In late September 2008, when global stock markets fell off a cliff, a funny thing happened to McDonald's. While the financial industry and consumer goods were cratering, same-store sales rose 8.2 percent the next month. And remember Morgan Spurlock's damning 2004 documentary, "Super Size Me," which painted the fast-food giant as the corroded heart of America's obesity crisis? Since then, the company's share price has nearly quadrupled, making MCD's stock ticker look more like a hockey stick than the peaks and valleys of the Golden Arches. While the opening of a new McDonald's (there are already some 33,500 in 119 countries and counting) might not have the buzz of an Apple Store launch, Mickey D's is a Wall Street darling, and a savvy customer too, constantly tweaking providers to lower costs while passing the savings on to budget-conscious consumers.
McWorld may not save us from global jihad, the ravages of interstate conflict, or the eurozone financial collapse, but in a cow-hungry world, the plastic contours of the planet's largest restaurant chain shimmer with promises of long-term prosperity. After weathering everything from scalding-coffee lawsuits, cringe-inducing calorie labeling, and tides of anti-globalization food rioters, the evil empire of burgers and fries finds itself in an excellent spot to prosper in nasty and brutish times. The sad truth is that in most of the world, the McDonald's menu doesn't scream antibiotic-addled livestock and high-cholesterol death diets; instead it whispers of middle-class aspiration. Who in São Paulo or Shanghai has heard of Jonathan Safran Foer, much less his plea: Can't we all be vegetarians and get along?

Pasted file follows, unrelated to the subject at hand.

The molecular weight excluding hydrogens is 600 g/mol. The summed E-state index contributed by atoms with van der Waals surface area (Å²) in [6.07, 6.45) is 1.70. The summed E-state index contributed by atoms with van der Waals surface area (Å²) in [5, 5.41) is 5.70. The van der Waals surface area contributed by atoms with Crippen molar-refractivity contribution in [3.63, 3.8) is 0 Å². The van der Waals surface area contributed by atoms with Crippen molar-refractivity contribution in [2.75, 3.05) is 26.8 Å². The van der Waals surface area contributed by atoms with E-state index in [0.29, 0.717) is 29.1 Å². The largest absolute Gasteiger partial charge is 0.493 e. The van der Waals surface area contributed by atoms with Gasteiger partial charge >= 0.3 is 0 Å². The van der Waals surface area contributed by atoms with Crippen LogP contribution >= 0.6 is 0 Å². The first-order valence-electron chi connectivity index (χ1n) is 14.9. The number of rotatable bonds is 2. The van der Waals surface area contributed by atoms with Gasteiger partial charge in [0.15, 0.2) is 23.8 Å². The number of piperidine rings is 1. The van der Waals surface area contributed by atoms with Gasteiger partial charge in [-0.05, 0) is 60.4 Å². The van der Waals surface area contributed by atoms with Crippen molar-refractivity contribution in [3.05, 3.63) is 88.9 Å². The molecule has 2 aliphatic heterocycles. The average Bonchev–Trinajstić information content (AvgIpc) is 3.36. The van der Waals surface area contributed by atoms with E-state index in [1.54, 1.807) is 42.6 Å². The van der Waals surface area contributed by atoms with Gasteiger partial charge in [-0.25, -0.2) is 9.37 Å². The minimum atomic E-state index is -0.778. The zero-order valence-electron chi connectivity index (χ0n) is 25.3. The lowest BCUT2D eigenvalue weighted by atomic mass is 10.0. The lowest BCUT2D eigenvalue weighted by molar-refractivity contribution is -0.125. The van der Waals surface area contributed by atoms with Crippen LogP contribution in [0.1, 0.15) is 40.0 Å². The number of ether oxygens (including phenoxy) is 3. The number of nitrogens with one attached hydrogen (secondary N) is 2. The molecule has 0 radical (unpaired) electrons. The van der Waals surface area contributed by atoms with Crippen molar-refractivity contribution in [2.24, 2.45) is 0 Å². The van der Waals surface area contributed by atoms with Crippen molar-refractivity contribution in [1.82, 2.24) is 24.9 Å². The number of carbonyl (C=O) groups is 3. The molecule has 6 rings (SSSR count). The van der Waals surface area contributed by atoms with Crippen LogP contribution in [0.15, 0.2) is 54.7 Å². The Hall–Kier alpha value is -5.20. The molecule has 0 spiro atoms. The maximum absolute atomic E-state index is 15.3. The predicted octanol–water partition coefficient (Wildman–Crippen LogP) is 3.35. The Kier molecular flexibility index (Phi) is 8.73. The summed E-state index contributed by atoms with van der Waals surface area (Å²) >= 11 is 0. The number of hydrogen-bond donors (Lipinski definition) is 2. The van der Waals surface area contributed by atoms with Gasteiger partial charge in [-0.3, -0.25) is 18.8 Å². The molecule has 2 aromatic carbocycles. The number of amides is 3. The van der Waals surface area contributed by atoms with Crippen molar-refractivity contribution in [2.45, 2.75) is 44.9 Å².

Still, skeptics ask: Haven't we hit "peak burger"?
The question implies an egregious misreading of McDonald's philosophy and history. A long time ago, burgernomics evolved into chickenomics. Today, McOptimization of priorities has cooked up a feast of cross-cultural patronage: In New Delhi you'll find the McAloo Tikki spiced-potato sandwich and in Tokyo, the Ebi Filet-O shrimp burger. McDonald's is no longer foisting burgers and American values on its booming numbers of international patrons; it's offering burgers and local fare, and, yes, value.